The two changes that sparked Caltex Socceroos' friendly win

Another week of training is gone, and another friendly win has been registered before the Caltex Socceroos travel to Russia for the FIFA World Cup™.

The test of Hungary has been passed — a 2-1 win thanks to a Daniel Arzani debut goal and two own goals exchanged late in the match.

REPORT: Arzani fires first goal as Caltex Socceroos top Hungary


France now awaits on Saturday 16 June and there’s plenty to ponder for coach Bert van Marwijk who opted for an unchanged starting XI and then made two substitutions that ultimately changed the game after some sticky moments against the hosts in Budapest.

Van Marwijk’s selections were telling, and the Dutch coach confirmed that there is little time for experimentation before the tournament in Russia begins.

“The only thing you can read into this is that I don’t have a lot of time to change teams, maybe just a few positions,” van Marwijk told Fox Sports before the game.

But while the line up was the same as against the Czech Republic from Australia’s 4-0 win a week ago, the performance was markedly different, with the energy dipping slightly after almost three weeks of intensive training in Turkey.


The Hungary side, with three wins and nine losses from their last 13 matches, was on top for significant portions of the first 45 minutes, causing Australia’s 4-4-2 defensive shape problems by the movement of their midfielders.

Former Perth Glory midfielder Krisztian Vadocz and Jozsef Varga were both nominally in the middle of the park, but once Hungary had controlled possession of the ball both would move out into wider positions either side of Australia’s most advanced defenders — Andrew Nabbout and Tom Rogic.

Krisztian Vadocz first half heat map
Krisztian Vadocz's first half heat map shows how the Hungary midfielder received the ball on the outside of Rogic and Nabbout
Jozsef Varda heat map
Jozsef Varga's first half heat map shows how the Hungary midfielder received the ball on the outside of Rogic and Nabbout

Vadocz and Varga’s positioning allowed Hungary’s fullbacks to advance high up the pitch, with Mathew Leckie and Robbie Kruse dropping deeper with the midfield line.

And with Leckie and Kruse then pinned deeper, Vadocz and Varga were able to receive to face and pass forward, with neither Rogic nor Nabbout able to apply sufficient pressure on the ball, overloaded in a 4v2 situation.

As a result, Hungary were able to pass the ball around the back at will, switching the point of attack frequently until the chance to advance arose — which came almost exclusively down either flank in the first half.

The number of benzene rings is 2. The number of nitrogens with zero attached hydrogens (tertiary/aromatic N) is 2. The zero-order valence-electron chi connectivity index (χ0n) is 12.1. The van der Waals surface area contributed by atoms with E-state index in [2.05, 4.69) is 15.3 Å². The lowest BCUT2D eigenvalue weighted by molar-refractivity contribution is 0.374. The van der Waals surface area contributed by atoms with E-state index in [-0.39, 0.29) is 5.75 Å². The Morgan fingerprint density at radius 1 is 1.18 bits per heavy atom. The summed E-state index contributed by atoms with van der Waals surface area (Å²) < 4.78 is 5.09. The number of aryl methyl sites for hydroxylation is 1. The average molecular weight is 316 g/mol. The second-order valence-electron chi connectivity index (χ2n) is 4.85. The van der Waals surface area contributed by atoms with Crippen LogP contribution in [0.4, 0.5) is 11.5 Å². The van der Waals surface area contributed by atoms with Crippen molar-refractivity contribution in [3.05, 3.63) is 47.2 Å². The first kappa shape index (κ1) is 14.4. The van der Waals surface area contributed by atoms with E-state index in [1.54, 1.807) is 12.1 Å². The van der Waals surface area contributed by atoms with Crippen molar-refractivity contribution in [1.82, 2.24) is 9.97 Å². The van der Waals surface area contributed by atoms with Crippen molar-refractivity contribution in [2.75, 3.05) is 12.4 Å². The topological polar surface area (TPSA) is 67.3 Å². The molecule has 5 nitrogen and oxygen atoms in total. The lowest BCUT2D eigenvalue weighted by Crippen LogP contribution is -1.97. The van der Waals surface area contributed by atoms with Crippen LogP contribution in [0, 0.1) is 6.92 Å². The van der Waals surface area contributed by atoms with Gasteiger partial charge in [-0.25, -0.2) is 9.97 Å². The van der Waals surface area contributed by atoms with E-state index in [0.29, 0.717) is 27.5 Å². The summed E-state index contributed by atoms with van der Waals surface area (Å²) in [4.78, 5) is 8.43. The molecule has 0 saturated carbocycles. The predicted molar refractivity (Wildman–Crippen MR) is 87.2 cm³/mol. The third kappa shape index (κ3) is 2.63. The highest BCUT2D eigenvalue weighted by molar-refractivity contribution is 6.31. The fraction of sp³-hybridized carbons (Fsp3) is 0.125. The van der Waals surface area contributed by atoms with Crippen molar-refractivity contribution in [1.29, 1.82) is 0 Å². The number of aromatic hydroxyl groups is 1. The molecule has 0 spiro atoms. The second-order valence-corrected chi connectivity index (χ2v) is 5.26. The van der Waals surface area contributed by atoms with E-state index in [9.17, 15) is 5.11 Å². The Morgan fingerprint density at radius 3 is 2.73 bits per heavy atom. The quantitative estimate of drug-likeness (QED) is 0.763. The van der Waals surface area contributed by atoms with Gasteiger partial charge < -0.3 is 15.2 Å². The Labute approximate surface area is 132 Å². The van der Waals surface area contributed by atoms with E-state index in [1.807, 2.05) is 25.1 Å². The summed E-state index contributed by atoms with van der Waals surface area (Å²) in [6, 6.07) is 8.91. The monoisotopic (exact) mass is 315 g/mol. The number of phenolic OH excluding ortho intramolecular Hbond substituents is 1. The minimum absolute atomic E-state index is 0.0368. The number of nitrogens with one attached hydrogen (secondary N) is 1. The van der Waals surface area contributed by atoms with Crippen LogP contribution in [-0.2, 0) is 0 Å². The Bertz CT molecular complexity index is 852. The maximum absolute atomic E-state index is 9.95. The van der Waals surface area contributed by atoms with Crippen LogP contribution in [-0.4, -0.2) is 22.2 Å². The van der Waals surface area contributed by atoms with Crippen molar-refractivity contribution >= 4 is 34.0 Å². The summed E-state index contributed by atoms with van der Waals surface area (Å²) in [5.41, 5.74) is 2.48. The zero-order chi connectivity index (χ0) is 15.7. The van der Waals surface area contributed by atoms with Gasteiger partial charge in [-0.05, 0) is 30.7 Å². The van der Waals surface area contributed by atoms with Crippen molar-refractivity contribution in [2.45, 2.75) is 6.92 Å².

Locations of attacks
More than 90% of Hungary's attacks came down the flanks in the first half

Right back Josh Risdon in particular was forced to work hard up against young winger Roland Sallai and Hungary created a number of half chances in the first half yet only testing goalkeeper Mathew Ryan twice.

Yet come the second half, the Caltex Socceroos had found a way to neutralise Hungary’s possession patterns to regain a foothold in proceedings.

Mile Jedinak was introduced into Australia’s midfield, in place of Massimo Luongo, and played on the right side of the central duo, with Aaron Mooy on the left. This allowed more protection for Risdon, while Tomi Juric had fresher legs up front to force Hungary’s players to rush their forward passes.

But as the game ticked over the hour mark, van Marwijk then made two substitutions which would go on to define the match — firstly bringing on Jackson Irvine for Rogic on 63 minutes in a like-for-like change, then handing Daniel Arzani his second ever cap in place of Robbie Kruse 10 minutes later.

Daniel Arzani and Jackson Irvine v Hungary
Daniel Arzani and Jackson Irvine made major impacts off the bench v Hungary

Irvine’s energy in apply pressure as part of the front two, alongside Juric, immediately meant Australia was able to cut the pitch in half.

No longer were Hungary able to pass the ball around the back at will until the moment came to attack down the flanks. Instead, Irvine worked to block passing lines and to press the ball, a dual role without the ball which disrupted Hungary’s patterns.

And Arzani’s impact on the game can’t go without mention, scoring just 67 seconds after coming on with his first involvement in the match.

The Melbourne City youngster looked comfortable in his role on the left, moving inside into central areas, and it’s his innate self confidence that shone through when he took on his shot from outside the box to grab his first senior international goal.

Bert van Marwijk during the Hungary game
Bert van Marwijk during the Hungary game

Arzani again played a part in the winner, feeding in Irvine with a killer pass which took four defenders out of the game. 

Irvine’s cross was diverted in via Hungary skipper Tamas Kadar, but it’s fitting that two influential substitutes changed the game and bodes well for Australia’s ability to impact the matches to come in Russia.